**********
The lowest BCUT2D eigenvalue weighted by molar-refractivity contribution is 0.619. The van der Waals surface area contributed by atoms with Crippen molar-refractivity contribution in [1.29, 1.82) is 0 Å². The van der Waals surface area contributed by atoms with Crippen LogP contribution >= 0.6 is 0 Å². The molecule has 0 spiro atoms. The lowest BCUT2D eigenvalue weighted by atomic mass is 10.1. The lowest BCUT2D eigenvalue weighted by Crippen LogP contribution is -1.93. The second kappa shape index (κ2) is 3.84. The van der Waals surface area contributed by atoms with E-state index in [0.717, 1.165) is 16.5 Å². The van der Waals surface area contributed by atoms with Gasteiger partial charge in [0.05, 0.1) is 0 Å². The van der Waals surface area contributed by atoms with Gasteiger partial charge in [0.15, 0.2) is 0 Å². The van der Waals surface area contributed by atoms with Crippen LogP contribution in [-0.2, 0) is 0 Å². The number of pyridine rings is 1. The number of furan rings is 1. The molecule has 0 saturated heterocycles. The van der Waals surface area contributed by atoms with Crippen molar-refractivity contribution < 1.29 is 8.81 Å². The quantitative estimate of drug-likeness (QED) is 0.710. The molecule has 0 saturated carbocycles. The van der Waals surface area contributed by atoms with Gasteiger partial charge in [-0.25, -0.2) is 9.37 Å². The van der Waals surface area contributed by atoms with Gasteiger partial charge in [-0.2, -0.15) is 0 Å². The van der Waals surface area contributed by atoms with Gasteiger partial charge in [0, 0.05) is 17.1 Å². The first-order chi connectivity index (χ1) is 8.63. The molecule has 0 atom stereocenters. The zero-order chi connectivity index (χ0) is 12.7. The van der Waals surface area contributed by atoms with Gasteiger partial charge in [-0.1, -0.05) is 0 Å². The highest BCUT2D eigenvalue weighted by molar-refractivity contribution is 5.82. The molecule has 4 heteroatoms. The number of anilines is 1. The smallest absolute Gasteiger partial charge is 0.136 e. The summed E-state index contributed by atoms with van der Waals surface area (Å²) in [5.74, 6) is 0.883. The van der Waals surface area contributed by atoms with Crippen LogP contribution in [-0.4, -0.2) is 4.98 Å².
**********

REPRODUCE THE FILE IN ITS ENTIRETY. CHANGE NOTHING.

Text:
The lowest BCUT2D eigenvalue weighted by molar-refractivity contribution is 0.619. The van der Waals surface area contributed by atoms with Crippen molar-refractivity contribution in [1.29, 1.82) is 0 Å². The van der Waals surface area contributed by atoms with Crippen LogP contribution >= 0.6 is 0 Å². The molecule has 0 spiro atoms. The lowest BCUT2D eigenvalue weighted by atomic mass is 10.1. The lowest BCUT2D eigenvalue weighted by Crippen LogP contribution is -1.93. The second kappa shape index (κ2) is 3.84. The van der Waals surface area contributed by atoms with E-state index in [0.717, 1.165) is 16.5 Å². The van der Waals surface area contributed by atoms with Gasteiger partial charge in [0.05, 0.1) is 0 Å². The van der Waals surface area contributed by atoms with Gasteiger partial charge in [0.15, 0.2) is 0 Å². The van der Waals surface area contributed by atoms with Crippen LogP contribution in [-0.2, 0) is 0 Å². The number of pyridine rings is 1. The number of furan rings is 1. The molecule has 0 saturated heterocycles. The van der Waals surface area contributed by atoms with Crippen molar-refractivity contribution < 1.29 is 8.81 Å². The quantitative estimate of drug-likeness (QED) is 0.710. The molecule has 0 saturated carbocycles. The van der Waals surface area contributed by atoms with Gasteiger partial charge in [-0.25, -0.2) is 9.37 Å². The van der Waals surface area contributed by atoms with Gasteiger partial charge in [-0.2, -0.15) is 0 Å². The van der Waals surface area contributed by atoms with Gasteiger partial charge in [0, 0.05) is 17.1 Å². The first-order chi connectivity index (χ1) is 8.63. The molecule has 0 atom stereocenters. The zero-order chi connectivity index (χ0) is 12.7. The van der Waals surface area contributed by atoms with Gasteiger partial charge in [-0.1, -0.05) is 0 Å². The highest BCUT2D eigenvalue weighted by molar-refractivity contribution is 5.82. The molecule has 4 heteroatoms. The number of anilines is 1. The smallest absolute Gasteiger partial charge is 0.136 e. The summed E-state index contributed by atoms with van der Waals surface area (Å²) in [5.74, 6) is 0.883. The van der Waals surface area contributed by atoms with Crippen LogP contribution in [-0.4, -0.2) is 4.98 Å².